Private scans – are they worth it?
Are you thinking about paying for a private ultrasound scan during your pregnancy?
Pregnant women now have more choice of private scans than ever before. You can pay for scans to find out your baby’s gender, gain reassurance in the early weeks of pregnancy and get a clear look at what your little one looks like with 3D images and videos.
If you’re considering booking a private scan, you might be wondering whether it is worth it. The simple answer is it depends – some expectant mothers really enjoy getting some additional glimpses at their baby, but the scans can be expensive and are not medically necessary for a healthy pregnancy.
Which scans will I be given for free?
Pregnant women in the UK are given two routine ultrasound scans as part of their antenatal care on the NHS. The first routine scan is the dating scan, which is often called the 12-week scan, which accurately dates the pregnancy and checks the foetus is developing as expected.
Usually carried out when you are between 10 and 14 weeks pregnant, this scan is the first opportunity most expectant parents will have to see their baby and check everything is fine. During this scan, you will be given an estimated due date, which may be different from the initial date you were given which was based on your last period.
You will also find out if you are expecting more than one baby. If you have opted in for the combined test, a screening test to assess the chance your baby may have Down’s Syndrome and some other genetic conditions, a nuchal translucency scan will be carried out during your dating scan.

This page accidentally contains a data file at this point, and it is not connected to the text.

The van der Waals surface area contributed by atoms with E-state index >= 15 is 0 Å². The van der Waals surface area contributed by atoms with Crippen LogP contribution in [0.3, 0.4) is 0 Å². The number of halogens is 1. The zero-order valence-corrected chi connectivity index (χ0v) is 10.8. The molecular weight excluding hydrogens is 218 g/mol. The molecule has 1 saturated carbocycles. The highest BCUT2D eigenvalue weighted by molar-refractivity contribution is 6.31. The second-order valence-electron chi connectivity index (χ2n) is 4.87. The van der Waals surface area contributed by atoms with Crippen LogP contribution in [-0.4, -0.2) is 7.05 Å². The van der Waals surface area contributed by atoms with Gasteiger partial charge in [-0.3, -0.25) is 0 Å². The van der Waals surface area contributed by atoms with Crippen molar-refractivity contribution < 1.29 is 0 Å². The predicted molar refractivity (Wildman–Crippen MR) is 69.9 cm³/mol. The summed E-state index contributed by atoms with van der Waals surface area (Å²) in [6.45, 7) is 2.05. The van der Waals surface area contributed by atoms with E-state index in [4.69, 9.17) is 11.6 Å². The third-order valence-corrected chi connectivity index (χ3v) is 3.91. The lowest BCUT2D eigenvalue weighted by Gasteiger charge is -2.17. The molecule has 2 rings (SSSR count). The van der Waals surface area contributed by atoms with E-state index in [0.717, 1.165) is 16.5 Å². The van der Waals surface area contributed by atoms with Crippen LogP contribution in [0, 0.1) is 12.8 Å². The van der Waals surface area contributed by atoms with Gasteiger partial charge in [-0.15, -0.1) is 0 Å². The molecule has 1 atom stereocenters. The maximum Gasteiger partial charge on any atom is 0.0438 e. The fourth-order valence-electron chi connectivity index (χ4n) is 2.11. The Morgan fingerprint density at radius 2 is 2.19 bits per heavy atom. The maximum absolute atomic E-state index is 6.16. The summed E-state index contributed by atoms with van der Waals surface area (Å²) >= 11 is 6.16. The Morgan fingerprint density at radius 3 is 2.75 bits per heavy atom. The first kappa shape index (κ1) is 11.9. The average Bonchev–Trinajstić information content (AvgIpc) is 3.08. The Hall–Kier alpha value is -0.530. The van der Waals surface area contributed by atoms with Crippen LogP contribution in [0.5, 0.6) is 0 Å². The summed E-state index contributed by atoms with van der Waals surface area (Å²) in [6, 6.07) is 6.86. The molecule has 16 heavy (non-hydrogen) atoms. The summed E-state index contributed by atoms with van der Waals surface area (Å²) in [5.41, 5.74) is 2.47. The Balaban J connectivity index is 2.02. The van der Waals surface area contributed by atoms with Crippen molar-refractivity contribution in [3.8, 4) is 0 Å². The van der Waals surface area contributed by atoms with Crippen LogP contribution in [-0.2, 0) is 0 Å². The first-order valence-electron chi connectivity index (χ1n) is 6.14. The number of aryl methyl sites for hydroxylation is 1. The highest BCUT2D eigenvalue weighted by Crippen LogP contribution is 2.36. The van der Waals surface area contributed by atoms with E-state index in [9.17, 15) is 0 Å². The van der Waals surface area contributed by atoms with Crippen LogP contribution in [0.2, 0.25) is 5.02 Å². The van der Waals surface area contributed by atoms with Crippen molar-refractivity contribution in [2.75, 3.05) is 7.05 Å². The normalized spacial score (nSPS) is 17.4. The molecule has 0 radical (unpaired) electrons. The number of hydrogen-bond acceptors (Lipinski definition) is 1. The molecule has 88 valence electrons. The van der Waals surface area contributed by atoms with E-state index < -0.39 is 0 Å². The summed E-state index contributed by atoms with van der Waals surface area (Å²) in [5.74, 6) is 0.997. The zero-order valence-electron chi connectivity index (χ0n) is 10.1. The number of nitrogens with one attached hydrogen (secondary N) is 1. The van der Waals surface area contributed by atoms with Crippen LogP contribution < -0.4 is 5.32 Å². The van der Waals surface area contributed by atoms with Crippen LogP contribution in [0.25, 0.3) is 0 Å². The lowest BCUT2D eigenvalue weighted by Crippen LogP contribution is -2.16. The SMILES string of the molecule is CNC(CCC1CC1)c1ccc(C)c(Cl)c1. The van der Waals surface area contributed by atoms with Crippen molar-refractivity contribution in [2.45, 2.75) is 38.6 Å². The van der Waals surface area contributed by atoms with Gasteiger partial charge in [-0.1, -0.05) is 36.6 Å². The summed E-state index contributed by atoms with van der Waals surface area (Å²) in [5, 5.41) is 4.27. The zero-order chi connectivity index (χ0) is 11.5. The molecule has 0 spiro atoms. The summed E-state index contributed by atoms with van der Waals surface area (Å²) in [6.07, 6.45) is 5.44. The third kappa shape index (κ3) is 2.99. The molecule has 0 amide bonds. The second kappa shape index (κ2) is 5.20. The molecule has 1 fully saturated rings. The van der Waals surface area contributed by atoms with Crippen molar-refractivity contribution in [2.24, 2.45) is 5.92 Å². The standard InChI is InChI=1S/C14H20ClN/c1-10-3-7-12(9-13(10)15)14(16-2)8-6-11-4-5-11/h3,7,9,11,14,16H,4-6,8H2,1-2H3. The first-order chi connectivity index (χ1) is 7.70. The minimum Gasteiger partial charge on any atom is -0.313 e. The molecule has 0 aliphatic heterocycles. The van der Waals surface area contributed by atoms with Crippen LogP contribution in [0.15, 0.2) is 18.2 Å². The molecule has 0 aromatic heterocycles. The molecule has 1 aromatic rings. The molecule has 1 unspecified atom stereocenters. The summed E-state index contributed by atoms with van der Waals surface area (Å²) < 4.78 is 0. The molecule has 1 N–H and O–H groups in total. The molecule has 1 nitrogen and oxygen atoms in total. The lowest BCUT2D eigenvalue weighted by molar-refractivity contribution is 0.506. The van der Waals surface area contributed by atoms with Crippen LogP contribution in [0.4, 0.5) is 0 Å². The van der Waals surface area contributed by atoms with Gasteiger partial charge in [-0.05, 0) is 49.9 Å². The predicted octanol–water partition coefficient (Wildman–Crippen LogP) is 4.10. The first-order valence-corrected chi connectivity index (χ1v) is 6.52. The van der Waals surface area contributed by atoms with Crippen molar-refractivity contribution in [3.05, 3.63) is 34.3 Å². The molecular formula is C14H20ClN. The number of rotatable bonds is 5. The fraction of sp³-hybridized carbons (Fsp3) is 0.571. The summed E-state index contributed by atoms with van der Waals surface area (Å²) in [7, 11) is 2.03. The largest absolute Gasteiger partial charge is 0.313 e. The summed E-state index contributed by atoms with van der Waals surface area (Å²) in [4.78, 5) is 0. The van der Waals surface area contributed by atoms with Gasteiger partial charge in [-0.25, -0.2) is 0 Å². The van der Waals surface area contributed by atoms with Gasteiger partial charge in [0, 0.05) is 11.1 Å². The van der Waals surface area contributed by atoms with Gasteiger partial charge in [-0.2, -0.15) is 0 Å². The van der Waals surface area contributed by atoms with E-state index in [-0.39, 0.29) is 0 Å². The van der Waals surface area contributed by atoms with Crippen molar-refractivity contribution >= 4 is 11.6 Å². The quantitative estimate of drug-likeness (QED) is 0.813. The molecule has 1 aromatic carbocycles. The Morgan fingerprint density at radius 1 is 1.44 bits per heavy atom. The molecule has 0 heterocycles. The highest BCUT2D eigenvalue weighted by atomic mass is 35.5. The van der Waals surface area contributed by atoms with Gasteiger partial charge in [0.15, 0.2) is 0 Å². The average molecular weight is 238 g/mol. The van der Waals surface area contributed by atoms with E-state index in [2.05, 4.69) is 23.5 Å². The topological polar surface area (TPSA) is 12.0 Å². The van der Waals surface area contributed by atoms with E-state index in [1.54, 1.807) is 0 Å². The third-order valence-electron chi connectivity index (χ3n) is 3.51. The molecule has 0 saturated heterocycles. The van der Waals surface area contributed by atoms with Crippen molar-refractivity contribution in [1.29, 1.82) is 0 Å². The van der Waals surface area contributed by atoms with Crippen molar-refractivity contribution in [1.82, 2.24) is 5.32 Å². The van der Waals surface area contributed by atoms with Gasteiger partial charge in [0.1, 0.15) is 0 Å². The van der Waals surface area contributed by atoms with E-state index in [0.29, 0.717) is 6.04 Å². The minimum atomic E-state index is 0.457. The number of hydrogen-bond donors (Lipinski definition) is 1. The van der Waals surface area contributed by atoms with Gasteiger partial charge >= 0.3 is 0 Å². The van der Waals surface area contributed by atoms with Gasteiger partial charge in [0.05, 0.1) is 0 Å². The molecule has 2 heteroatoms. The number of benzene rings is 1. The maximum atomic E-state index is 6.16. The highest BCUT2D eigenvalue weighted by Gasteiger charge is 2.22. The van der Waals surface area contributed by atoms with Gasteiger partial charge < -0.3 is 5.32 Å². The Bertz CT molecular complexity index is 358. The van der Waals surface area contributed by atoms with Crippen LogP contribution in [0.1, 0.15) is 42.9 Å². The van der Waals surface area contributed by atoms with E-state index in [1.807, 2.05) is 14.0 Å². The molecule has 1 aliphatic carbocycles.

This is where the sonographer measures a fluid-filled space behind your baby’s neck to assess the likelihood they might have a chromosomal disorder. The dating scan offered on the NHS is a 2D scan and the images will be black and white. Although the purpose of the scan is medical, you will usually be given an opportunity to buy a scan photograph of your baby to keep – the cost will vary depending on the hospital trust.
Your second routine scan is the anomaly scan, often referred to as the 20-week or mid-pregnancy scan. Carried out between 18 weeks and 21 weeks of pregnancy, the sonographer will take detailed measurements and check your baby’s heart, brain, spinal cord, bones, kidneys, abdomen and face to see if there are any issues you need to be aware of.
Not all health problems are picked up during this scan but you will be told if there are any concerns. If you want to know your baby’s gender, you can also ask the sonographer to look during this scan, although there is no guarantee they will be able to confirm it. Like the dating scan, this will be a black and white 2D scan on the NHS.
If there are any concerns about your pregnancy, you may be offered additional ultrasound scans as part of your antenatal care. If you experience bleeding in early pregnancy or you have a history of miscarriage, you may be given a scan before you are due to have your dating scan to see if your baby has a heartbeat and is developing as expected.
You may also be offered growth scans to measure your baby if your midwife is concerned that your baby is smaller or larger than expected. Ultrasound scans can also be used to monitor your baby if there are any concerns about their health during your pregnancy.
Scans can also be used to check on the position of your placenta and baby in later pregnancy if there are any concerns. Any additional scans given on the NHS will be for medical reasons because they are deemed necessary for your antenatal care but you will get an extra chance to look at your baby.